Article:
The Union for the Mediter­ranean offers the blue­print to address the phys­i­cal archi­tec­tur­al deficit that has pre­vent­ed the Mediter­ranean area from becom­ing a coher­ent func­tion­al eco­nom­ic region­al space. The spe­cif­ic project areas that have been high­light­ed, includ­ing those con­cern­ing renew­able ener­gy, de-pol­lu­tion of the sea, bet­ter trans­port con­nec­tions and a civ­il pro­tec­tion net­work, focus on improv­ing the phys­i­cal dimen­sion of the region­al frame­work that to date has been lacking.

The launch­ing of an enhanced polit­i­cal dia­logue through the Union for the Mediter­ranean pro­vides the EU with an excel­lent oppor­tu­ni­ty to intro­duce two basic fea­tures that have been absent from the EMP: respon­si­bil­i­ty and account­abil­i­ty. Both will upgrade the Mediter­ranean states par­tic­i­pa­tion in the UfM. Respon­si­bil­i­ty and account­abil­i­ty will pro­vide the Mediter­ranean with a sense of own­er­ship of a process that has to date been large­ly EU dri­ven. It will also assist in elim­i­nat­ing the “us and them” per­cep­tion that the Mediter­ranean coun­tries have had of the EMP.

The Union for the Mediter­ranean must thus be seen as a lit­mus test of the Euro­pean Union’s objec­tive of assist­ing the improve­ment of liveli­hoods in states that bor­der its own mem­ber states. More­over, the UfM track record will also have a major bear­ing on the extent to which the Euro­pean Union is able to pos­i­tive­ly influ­ence devel­op­ment in Africa and the Mid­dle East.

Par­al­lel to the UfM eco­nom­ic tar­gets, it is essen­tial to re-vis­it the head­line goal of the Barcelona Process to estab­lish a com­mon secu­ri­ty agen­da and mech­a­nism for the Mediter­ranean. More than a decade has passed since the Guide­lines for a Secu­ri­ty Char­ter were pub­lished at the Euro-Med for­eign min­is­te­r­i­al meet­ing in Stuttgart in April 1999.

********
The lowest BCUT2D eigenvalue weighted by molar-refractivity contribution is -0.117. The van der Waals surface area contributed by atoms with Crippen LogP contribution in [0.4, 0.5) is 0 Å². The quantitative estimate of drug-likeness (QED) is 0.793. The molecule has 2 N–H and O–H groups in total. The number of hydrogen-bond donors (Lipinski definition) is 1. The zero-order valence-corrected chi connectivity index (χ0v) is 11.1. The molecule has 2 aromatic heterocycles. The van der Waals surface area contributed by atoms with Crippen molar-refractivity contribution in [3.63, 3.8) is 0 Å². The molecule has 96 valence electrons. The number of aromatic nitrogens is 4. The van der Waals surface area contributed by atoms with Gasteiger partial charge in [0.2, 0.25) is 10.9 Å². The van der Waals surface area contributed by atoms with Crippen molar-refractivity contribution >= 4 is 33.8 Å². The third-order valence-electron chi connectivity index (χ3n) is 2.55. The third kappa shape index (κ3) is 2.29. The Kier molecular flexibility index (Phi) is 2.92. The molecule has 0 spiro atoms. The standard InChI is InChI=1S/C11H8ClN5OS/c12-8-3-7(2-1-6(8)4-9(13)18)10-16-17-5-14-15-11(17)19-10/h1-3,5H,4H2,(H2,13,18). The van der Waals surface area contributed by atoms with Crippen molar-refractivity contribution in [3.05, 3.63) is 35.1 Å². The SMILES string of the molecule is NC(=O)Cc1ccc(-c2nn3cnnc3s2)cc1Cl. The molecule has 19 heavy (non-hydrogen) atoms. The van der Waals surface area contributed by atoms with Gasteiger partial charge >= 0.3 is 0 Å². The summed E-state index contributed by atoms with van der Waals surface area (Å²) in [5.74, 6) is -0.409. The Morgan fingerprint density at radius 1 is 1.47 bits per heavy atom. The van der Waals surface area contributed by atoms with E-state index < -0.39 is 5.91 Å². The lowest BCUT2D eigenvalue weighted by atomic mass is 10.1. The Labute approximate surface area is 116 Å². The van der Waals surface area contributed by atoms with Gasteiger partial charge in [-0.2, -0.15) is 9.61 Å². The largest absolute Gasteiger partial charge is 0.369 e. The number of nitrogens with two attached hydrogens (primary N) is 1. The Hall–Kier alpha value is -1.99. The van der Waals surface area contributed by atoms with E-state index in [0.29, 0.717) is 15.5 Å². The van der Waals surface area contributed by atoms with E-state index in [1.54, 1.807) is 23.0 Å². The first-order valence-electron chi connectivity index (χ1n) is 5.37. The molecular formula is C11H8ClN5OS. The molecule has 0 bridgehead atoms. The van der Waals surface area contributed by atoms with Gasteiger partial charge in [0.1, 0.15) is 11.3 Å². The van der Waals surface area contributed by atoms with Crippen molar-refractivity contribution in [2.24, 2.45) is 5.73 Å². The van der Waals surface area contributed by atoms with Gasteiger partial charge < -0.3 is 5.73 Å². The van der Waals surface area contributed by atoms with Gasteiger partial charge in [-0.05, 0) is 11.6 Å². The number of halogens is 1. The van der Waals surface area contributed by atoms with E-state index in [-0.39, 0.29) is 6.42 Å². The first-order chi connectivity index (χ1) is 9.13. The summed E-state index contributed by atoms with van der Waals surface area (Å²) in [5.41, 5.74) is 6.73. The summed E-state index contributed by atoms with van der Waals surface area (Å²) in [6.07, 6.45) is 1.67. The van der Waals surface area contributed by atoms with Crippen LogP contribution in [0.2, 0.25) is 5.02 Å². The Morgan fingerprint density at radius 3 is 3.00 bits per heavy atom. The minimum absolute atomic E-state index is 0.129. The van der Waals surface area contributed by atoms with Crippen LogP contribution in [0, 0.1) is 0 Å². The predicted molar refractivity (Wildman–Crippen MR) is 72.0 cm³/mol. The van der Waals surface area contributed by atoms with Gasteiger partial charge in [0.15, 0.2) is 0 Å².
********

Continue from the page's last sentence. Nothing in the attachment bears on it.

Eco­nom­ic devel­op­ment as envis­aged by the Union for the Mediter­ranean will only take place if investors believe they are com­mit­ting them­selves to a strate­gic envi­ron­ment where the rule of law and secu­ri­ty are guar­an­teed. The re-launch­ing of a polit­i­cal dia­logue that seeks to build a com­mon secu­ri­ty plat­form to address the long list of secu­ri­ty risks and threats, includ­ing ter­ror­ism, the pro­lif­er­a­tion of weapons of mass destruc­tion, drug traf­fick­ing, organ­ised crime, and envi­ron­men­tal degra­da­tion, will cre­ate a more con­ducive strate­gic con­text with­in which UfM goals can be pur­sued and achieved.

If the EU wants to increase secu­ri­ty in the Mediter­ranean at a human lev­el, it needs to decide whether it is going to export more jobs to its south­ern neigh­bours or whether it is pre­pared to absorb some of the excess employ­ment capac­i­ty that is due to grow fur­ther in the next decade. Cur­rent pro­jec­tions esti­mate that the pop­u­la­tion of North Africa and the Mid­dle East is due to grow from 200 mil­lion to 300 mil­lion by 2020.